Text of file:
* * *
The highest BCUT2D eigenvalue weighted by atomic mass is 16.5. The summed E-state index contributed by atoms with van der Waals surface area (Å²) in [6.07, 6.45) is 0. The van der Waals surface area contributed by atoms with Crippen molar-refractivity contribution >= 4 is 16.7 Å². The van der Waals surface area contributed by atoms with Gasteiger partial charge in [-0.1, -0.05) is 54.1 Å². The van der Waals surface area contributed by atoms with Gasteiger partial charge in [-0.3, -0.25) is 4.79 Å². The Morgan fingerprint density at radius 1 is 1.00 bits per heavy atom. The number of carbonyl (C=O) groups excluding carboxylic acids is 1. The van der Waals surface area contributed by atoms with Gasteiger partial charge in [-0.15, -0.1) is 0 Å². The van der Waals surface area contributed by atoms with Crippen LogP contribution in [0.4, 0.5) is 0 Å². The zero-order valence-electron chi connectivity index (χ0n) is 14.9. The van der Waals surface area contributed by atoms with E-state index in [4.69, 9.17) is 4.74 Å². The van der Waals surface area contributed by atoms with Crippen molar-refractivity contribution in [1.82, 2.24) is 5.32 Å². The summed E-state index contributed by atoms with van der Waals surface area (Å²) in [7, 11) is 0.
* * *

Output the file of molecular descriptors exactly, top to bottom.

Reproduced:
The highest BCUT2D eigenvalue weighted by atomic mass is 16.5. The summed E-state index contributed by atoms with van der Waals surface area (Å²) in [6.07, 6.45) is 0. The van der Waals surface area contributed by atoms with Crippen molar-refractivity contribution >= 4 is 16.7 Å². The van der Waals surface area contributed by atoms with Gasteiger partial charge in [-0.1, -0.05) is 54.1 Å². The van der Waals surface area contributed by atoms with Gasteiger partial charge in [-0.3, -0.25) is 4.79 Å². The Morgan fingerprint density at radius 1 is 1.00 bits per heavy atom. The number of carbonyl (C=O) groups excluding carboxylic acids is 1. The van der Waals surface area contributed by atoms with Gasteiger partial charge in [-0.15, -0.1) is 0 Å². The van der Waals surface area contributed by atoms with Crippen LogP contribution in [0.4, 0.5) is 0 Å². The zero-order valence-electron chi connectivity index (χ0n) is 14.9. The van der Waals surface area contributed by atoms with E-state index in [4.69, 9.17) is 4.74 Å². The van der Waals surface area contributed by atoms with Crippen molar-refractivity contribution in [1.82, 2.24) is 5.32 Å². The summed E-state index contributed by atoms with van der Waals surface area (Å²) in [7, 11) is 0.